ICELAND’S 130 VOLCANOES are quiet during our visit, but we see the results of ancient volcanic activity everywhere: miles of lava fields like moonscapes; basalt columns that remind us of Giant’s Causeway in Northern Ireland; geothermal hot springs, steaming mudpots and spikey mountains. And of course, black beaches. We have already visited a couple of these beaches in the north, but they are eclipsed by the spectacular black sands of the south coast. The most famous beaches near Vik offer miles of sparkling black sand and volcanic pebbles polished smooth by the waves.
But first up is dramatic Stokksnes, a dune-studded headland in the Eastfjords with a small but perfect black beach set against the panoramic backdrop of the much-photographed Vestrahorn. This expansive scene is a great reason to bring your wide angle lens (newer cell phones with wide angle capabilities also do an excellent job of capturing a scene like this). We spend a couple of hours wandering the uncrowded dunes, capturing the sheer beauty the volcanoes have wrought here.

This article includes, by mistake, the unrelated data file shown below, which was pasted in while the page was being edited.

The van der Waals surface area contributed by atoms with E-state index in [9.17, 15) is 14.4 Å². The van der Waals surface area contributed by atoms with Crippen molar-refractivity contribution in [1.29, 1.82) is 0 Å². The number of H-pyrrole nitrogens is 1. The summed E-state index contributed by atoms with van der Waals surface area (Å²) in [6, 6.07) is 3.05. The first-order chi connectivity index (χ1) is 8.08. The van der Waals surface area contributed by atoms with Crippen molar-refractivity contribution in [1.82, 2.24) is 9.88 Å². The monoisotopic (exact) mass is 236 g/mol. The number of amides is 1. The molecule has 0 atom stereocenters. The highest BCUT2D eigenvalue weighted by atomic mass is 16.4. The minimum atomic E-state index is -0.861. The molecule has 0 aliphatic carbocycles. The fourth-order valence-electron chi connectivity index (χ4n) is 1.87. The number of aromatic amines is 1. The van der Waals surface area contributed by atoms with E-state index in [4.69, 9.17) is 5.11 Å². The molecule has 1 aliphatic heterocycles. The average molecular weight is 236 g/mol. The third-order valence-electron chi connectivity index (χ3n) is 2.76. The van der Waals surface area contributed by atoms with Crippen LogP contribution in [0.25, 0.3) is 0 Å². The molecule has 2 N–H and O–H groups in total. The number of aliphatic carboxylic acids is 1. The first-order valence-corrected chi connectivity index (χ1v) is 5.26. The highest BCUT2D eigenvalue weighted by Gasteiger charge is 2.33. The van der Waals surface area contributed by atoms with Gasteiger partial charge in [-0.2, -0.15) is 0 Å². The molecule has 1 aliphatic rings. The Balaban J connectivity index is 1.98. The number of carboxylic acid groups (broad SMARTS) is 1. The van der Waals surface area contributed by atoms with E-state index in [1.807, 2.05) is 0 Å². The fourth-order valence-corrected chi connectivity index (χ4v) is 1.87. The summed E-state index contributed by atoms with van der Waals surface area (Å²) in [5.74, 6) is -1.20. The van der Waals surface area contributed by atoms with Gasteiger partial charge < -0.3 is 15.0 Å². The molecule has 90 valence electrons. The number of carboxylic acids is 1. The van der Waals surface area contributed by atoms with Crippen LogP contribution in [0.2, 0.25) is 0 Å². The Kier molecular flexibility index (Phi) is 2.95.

Leaving the Eastfjords, we turn west on the Ring Road along the south coast. Most of Iceland’s volcanoes are in this southern part of the country but here we find the glaciers too – fire and ice side-by-side.
A remarkable ten percent of Iceland is covered in glaciers, the largest of which is Vatnajökull, covering more than 4,000 sq km. These majestic slow moving rivers of ice are our constant companions for the next couple of days.
We spend an evening capturing the soft light of the midnight sun at Jökulsárlón Glacier Lagoon, where Brei›amerkurjökull glacier comes to the end of its journey. Large chunks of luminous blue ice break away from the glacier and drift through the lagoon until they are finally swept down a channel to nearby Diamond Beach and battered to pieces by the Atlantic.
As we drive back to our hotel well after midnight, I realize that Kaspars has turned on the headlights for the first time since we arrived almost two weeks ago. The midnight sun is coming to an end, along with our Iceland adventure.
Written by Linda Crawley for Cruise and Travel Lifestyles (winter/spring 2023)